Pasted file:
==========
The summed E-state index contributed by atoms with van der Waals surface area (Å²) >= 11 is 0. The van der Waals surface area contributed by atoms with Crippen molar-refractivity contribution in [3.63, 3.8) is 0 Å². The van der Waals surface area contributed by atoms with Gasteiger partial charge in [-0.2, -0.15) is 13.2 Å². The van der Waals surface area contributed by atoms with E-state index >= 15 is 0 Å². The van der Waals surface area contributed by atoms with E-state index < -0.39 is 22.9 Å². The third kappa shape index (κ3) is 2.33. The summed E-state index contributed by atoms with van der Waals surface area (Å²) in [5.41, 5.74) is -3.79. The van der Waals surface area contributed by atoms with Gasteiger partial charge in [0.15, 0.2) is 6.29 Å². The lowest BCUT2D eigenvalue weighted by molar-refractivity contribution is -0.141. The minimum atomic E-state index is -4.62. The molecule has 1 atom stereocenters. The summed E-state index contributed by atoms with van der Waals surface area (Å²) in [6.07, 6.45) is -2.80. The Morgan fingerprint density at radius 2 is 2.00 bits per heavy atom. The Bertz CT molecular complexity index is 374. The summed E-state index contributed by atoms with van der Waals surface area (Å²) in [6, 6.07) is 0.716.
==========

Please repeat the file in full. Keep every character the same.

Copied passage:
The summed E-state index contributed by atoms with van der Waals surface area (Å²) >= 11 is 0. The van der Waals surface area contributed by atoms with Crippen molar-refractivity contribution in [3.63, 3.8) is 0 Å². The van der Waals surface area contributed by atoms with Gasteiger partial charge in [-0.2, -0.15) is 13.2 Å². The van der Waals surface area contributed by atoms with E-state index >= 15 is 0 Å². The van der Waals surface area contributed by atoms with E-state index < -0.39 is 22.9 Å². The third kappa shape index (κ3) is 2.33. The summed E-state index contributed by atoms with van der Waals surface area (Å²) in [5.41, 5.74) is -3.79. The van der Waals surface area contributed by atoms with Gasteiger partial charge in [0.15, 0.2) is 6.29 Å². The lowest BCUT2D eigenvalue weighted by molar-refractivity contribution is -0.141. The minimum atomic E-state index is -4.62. The molecule has 1 atom stereocenters. The summed E-state index contributed by atoms with van der Waals surface area (Å²) in [6.07, 6.45) is -2.80. The Morgan fingerprint density at radius 2 is 2.00 bits per heavy atom. The Bertz CT molecular complexity index is 374. The summed E-state index contributed by atoms with van der Waals surface area (Å²) in [6, 6.07) is 0.716.